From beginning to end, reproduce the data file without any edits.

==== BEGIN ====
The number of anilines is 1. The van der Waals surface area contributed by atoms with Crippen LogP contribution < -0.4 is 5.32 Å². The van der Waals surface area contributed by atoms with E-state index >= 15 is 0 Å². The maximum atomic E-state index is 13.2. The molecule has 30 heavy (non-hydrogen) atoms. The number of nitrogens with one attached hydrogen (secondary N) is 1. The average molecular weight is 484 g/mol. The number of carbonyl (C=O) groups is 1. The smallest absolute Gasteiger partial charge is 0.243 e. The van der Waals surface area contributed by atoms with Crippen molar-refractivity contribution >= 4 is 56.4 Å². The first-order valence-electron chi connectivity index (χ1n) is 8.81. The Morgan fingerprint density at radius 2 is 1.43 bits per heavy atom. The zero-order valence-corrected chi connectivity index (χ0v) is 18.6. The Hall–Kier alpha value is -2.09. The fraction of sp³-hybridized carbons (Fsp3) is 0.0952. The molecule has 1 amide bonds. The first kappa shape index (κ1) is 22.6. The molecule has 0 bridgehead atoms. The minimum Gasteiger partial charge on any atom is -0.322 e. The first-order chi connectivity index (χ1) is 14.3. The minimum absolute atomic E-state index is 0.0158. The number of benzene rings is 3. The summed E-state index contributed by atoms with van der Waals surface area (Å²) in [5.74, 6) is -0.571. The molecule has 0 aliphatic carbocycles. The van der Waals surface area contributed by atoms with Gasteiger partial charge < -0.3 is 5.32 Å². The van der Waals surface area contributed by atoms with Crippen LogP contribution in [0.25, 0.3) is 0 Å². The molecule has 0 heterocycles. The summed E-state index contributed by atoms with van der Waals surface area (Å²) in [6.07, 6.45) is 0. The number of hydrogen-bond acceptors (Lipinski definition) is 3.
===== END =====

The number of anilines is 1. The van der Waals surface area contributed by atoms with Crippen LogP contribution < -0.4 is 5.32 Å². The van der Waals surface area contributed by atoms with E-state index >= 15 is 0 Å². The maximum atomic E-state index is 13.2. The molecule has 30 heavy (non-hydrogen) atoms. The number of nitrogens with one attached hydrogen (secondary N) is 1. The average molecular weight is 484 g/mol. The number of carbonyl (C=O) groups is 1. The smallest absolute Gasteiger partial charge is 0.243 e. The van der Waals surface area contributed by atoms with Crippen molar-refractivity contribution >= 4 is 56.4 Å². The first-order valence-electron chi connectivity index (χ1n) is 8.81. The Morgan fingerprint density at radius 2 is 1.43 bits per heavy atom. The zero-order valence-corrected chi connectivity index (χ0v) is 18.6. The Hall–Kier alpha value is -2.09. The fraction of sp³-hybridized carbons (Fsp3) is 0.0952. The molecule has 1 amide bonds. The first kappa shape index (κ1) is 22.6. The molecule has 0 bridgehead atoms. The minimum Gasteiger partial charge on any atom is -0.322 e. The first-order chi connectivity index (χ1) is 14.3. The minimum absolute atomic E-state index is 0.0158. The number of benzene rings is 3. The summed E-state index contributed by atoms with van der Waals surface area (Å²) in [5.74, 6) is -0.571. The molecule has 0 aliphatic carbocycles. The van der Waals surface area contributed by atoms with Gasteiger partial charge < -0.3 is 5.32 Å². The van der Waals surface area contributed by atoms with Crippen LogP contribution in [0.25, 0.3) is 0 Å². The molecule has 0 heterocycles. The summed E-state index contributed by atoms with van der Waals surface area (Å²) in [6.07, 6.45) is 0. The number of hydrogen-bond acceptors (Lipinski definition) is 3.